The re-opening of the economy has begun, and the markets seem to have bottomed out and recovered. The recovery may be slow, but it has been enough to unfreeze the IPO market for SPACs (Special Purpose Acquisition Companies). SPACs, also known as blank-check companies, have seen a recent resurgence as the market deals with high levels of liquidity, depressed valuations and a strong appetite for growth companies. SPACs raise money in an IPO and place it in a trust while the sponsor looks for a target to acquire. Once the companies complete the merger, the target company becomes a listed stock.
Of the 496 total U.S. IPOs in 2020, 246 of them were SPACs…that’s 49.7%, and SPACs are being backed by investment banks, hedge funds, PE firms and venture capital firms. Will this trend continue as the economy rebounds from the pandemic and companies seek alternative routes to the public market? In a time of depressed valuations, what are the challenges that surround these transactions? How are these transactions different from typical M&A transactions, and what nuances to investors and companies need to be aware of?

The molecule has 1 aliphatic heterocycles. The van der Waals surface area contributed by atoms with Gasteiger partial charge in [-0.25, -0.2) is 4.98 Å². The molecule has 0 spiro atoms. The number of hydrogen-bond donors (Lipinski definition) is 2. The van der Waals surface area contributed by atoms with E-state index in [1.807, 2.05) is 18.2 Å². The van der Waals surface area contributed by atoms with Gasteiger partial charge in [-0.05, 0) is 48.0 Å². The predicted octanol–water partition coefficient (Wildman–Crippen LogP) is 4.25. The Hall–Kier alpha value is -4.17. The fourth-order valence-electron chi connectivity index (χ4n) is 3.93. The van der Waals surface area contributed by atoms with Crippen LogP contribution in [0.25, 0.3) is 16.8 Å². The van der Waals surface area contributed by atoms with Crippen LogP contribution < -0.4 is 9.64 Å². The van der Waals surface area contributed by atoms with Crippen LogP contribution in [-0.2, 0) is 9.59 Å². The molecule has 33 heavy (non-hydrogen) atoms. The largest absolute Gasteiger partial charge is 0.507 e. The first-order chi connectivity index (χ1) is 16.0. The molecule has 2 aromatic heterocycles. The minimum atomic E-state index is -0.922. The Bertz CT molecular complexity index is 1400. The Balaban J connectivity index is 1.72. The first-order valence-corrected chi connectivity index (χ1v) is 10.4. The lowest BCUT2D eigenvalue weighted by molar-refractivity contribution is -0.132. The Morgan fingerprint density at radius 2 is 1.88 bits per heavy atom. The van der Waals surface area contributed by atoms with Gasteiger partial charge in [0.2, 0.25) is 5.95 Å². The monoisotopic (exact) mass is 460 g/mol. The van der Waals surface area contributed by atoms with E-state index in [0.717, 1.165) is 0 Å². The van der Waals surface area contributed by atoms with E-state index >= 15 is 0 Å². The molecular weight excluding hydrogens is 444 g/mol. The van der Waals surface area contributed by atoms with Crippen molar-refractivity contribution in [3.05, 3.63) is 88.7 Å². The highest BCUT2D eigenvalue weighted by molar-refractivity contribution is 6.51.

Mitch Nussbaum is the vice chair of Loeb & Loeb and serves as co-chair of the firm’s Capital Markets and Corporate Department. His practice focuses on representing emerging growth companies and investment banks in initial public offerings, follow-on public offerings, shelf takedowns, registered direct placements, PIPEs and other private placements (144A, Reg D, Reg A, Reg S, etc.).
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